There’s more than 100 works: about 40 paintings and 40 drawings, and then a whole collection of collages, Xeroxes, objects, and a fridge that he and other graffiti artists graffed up. There’s a lot of work, but I think it’s also very important that the show is not just about the painting. There are obviously a number of highlights, but there’s also so much more.
What are the highlights for you?
It’s hard to choose, but some of the Fun Gallery works [exhibited as part of a 1983 show] are definitely a highlight, and to be able to show Leonardo da Vinci Greatest Hits (1982) for the first time alongside his original copy of the Leonardo da Vinci book that he worked from is a total dream.
That’s so interesting. Why was Leonardo so influential to Basquiat?
Leonardo da Vinci was one of the many figures that he was obsessed with. I think Basquiat was interested in da Vinci because he was the quintessential Renaissance man, and so was Basquiat in certain ways. The New York artist was incredibly plural in his interests and in his pursuits. I think he loved the way in which Leonardo’s manuscripts had lots of diagrams and were heavily annotated and illustrated. That combination of image, symbols, and text was very important to him.
You co-curated the exhibition with the Basquiat expert Dieter Buchhart. What have you each brought to the table?
It’s been a very long process. We’ve been working on this show for almost three years now, and Dieter has brought a huge depth of knowledge about Basquiat and other artists from the Downtown scene, such as Keith Haring. What I’ve brought, perhaps, is an interest in specific areas of Basquiat’s work; for example, thinking about Basquiat in relation to performance and literature.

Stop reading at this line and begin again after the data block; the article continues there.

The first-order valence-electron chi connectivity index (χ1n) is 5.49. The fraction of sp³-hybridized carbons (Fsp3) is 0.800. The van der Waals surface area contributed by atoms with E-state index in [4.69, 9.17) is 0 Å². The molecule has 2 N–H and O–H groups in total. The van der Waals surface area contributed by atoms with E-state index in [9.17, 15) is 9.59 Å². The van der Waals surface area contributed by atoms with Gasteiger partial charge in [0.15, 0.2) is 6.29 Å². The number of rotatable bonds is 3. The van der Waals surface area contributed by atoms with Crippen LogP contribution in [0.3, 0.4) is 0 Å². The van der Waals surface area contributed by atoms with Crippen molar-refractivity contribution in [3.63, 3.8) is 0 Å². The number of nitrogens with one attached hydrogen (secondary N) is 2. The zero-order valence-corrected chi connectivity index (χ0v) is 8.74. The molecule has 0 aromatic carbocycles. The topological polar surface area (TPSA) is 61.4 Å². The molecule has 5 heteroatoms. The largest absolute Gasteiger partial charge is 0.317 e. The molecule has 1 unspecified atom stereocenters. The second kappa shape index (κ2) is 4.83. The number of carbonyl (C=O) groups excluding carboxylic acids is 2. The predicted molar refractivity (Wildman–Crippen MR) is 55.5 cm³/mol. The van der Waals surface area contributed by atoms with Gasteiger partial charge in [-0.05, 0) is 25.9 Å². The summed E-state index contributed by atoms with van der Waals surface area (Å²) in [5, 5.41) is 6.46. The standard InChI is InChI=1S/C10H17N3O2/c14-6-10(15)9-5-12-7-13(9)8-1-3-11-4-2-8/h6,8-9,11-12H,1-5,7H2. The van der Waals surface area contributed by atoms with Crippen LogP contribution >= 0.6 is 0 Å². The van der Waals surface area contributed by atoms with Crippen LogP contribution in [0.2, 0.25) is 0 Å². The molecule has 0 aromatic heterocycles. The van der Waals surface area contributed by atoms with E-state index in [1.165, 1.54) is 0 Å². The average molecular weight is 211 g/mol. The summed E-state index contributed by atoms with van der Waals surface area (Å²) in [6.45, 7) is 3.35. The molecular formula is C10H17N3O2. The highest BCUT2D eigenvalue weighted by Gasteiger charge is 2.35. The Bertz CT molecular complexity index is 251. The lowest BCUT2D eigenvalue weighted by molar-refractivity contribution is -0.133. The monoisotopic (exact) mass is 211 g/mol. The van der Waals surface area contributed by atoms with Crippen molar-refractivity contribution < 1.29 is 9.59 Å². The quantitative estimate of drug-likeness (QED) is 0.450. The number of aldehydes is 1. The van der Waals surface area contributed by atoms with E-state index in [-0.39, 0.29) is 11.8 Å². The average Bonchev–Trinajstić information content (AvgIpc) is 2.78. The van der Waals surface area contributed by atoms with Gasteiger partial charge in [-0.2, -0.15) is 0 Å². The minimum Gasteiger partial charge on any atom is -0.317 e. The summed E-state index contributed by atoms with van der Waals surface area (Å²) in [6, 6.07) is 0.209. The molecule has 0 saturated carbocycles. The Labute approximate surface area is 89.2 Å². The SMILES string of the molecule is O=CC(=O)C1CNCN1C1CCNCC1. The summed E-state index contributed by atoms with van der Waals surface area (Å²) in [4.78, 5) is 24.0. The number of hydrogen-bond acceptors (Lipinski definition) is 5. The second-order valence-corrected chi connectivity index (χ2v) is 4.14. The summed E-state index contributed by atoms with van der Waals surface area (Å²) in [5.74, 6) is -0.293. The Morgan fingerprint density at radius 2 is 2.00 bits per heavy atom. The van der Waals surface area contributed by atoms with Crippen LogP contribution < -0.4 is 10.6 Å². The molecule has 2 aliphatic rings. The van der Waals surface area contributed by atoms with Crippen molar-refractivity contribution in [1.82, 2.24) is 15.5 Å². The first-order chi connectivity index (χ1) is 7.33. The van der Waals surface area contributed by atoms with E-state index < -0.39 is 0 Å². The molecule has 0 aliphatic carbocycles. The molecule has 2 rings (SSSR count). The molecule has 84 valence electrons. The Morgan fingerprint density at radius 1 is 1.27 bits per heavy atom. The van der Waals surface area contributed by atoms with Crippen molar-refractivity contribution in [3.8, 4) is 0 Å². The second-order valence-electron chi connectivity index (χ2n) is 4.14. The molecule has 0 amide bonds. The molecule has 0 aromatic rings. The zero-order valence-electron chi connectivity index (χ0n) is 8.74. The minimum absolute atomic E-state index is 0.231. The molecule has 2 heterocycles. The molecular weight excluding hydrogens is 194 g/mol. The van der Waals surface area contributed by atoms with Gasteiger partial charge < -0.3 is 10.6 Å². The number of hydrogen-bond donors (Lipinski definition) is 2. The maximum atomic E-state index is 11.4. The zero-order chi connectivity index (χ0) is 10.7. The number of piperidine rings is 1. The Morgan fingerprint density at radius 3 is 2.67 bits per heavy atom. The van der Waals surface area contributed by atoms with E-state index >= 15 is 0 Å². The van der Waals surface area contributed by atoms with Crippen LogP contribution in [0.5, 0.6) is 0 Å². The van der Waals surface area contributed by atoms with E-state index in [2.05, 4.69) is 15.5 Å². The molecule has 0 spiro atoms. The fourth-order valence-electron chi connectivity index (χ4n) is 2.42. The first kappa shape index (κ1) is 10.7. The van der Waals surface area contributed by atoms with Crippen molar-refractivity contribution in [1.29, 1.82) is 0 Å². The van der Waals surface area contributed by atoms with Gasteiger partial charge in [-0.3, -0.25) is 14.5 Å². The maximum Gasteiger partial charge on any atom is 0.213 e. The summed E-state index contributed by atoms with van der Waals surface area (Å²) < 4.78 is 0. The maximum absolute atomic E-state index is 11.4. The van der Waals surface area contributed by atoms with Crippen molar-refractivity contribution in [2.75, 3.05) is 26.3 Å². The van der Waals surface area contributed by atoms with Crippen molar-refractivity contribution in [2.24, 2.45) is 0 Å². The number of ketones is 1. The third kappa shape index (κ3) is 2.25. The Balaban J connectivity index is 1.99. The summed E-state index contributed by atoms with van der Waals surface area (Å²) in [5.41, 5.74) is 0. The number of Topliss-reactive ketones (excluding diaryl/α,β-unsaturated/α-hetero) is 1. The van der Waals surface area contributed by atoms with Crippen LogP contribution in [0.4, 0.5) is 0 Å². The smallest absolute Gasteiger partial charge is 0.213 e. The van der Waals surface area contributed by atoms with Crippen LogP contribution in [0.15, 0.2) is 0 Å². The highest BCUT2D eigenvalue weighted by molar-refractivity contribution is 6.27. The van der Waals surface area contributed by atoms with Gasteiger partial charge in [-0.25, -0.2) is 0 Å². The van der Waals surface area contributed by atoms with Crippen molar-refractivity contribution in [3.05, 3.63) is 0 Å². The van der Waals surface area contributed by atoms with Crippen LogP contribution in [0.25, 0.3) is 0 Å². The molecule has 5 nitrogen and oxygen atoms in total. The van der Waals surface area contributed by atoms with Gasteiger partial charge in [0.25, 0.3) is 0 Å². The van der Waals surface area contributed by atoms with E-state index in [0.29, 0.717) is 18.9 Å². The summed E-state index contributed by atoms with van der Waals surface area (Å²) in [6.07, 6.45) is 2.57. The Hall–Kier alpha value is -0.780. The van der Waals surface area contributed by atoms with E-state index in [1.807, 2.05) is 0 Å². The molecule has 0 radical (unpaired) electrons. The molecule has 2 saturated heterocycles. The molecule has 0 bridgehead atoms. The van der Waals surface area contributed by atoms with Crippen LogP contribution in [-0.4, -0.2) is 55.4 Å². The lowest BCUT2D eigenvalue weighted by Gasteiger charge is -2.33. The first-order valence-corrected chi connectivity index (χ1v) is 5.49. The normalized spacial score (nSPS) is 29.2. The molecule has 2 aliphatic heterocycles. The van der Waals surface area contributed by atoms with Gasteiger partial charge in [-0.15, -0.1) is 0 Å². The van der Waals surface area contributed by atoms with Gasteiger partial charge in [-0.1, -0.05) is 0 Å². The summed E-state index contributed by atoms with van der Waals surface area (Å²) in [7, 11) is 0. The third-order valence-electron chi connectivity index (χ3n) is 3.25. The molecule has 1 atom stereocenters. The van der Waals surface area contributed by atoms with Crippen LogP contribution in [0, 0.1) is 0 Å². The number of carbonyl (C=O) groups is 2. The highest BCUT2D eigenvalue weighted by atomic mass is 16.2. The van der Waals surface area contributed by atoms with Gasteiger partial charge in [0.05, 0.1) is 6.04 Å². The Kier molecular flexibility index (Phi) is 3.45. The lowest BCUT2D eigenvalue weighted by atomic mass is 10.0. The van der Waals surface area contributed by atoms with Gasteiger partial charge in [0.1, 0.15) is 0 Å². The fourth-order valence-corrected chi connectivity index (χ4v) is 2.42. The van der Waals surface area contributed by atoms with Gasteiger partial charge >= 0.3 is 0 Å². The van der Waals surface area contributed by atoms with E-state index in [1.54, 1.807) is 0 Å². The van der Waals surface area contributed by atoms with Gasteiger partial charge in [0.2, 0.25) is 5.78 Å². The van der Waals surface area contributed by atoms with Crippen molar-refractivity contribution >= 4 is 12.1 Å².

I think that together we’ve been able to bring something distinct and unique to the Barbican and to the UK, but it’s also a significant step forward in terms of what’s possible to do with Basquiat exhibitions today.
Tell me a bit more about this idea of performance in Basquiat’s work.
So this notion is present already in the first work that Basquiat becomes known for: the SAMO tag, which stands for “same old shit.” The tag was created in 1978 with Basquiat’s friend Al Diaz.
During this period Basquiat was attending the City-As-School, which at the time was this new pioneering, alternative high school in Manhattan. The school was inspired by the ideas of John Dewey—learning by doing, and making students use all the activity going on in the city as their syllabus, which makes so much sense in the New York of that time.
So in school, Basquiat teamed up with an organization called The Family Life Theater and it was there, in that theatrical context, that he first started workshopping the idea of a character called SAMO. Furthermore, the idea of intervening with the city, and taking to the streets to write his statements, has a performative aspect.
And this idea of performance continues in his earlier works with collage and postcards—of which we have a whole body of work in the exhibition that has never been shown before—when he was selling them for a dollar in the streets of New York with then-girlfriend Jennifer Stein. The two would create outfits and wear them while they sold their work outside MoMA, in SoHo, and the Lower East Side. This is exactly how he managed to introduce himself to Warhol.
You told me a few months ago that you felt this show would debunk a lot of myths associated with Basquiat and his oeuvre. What exactly did you mean by that?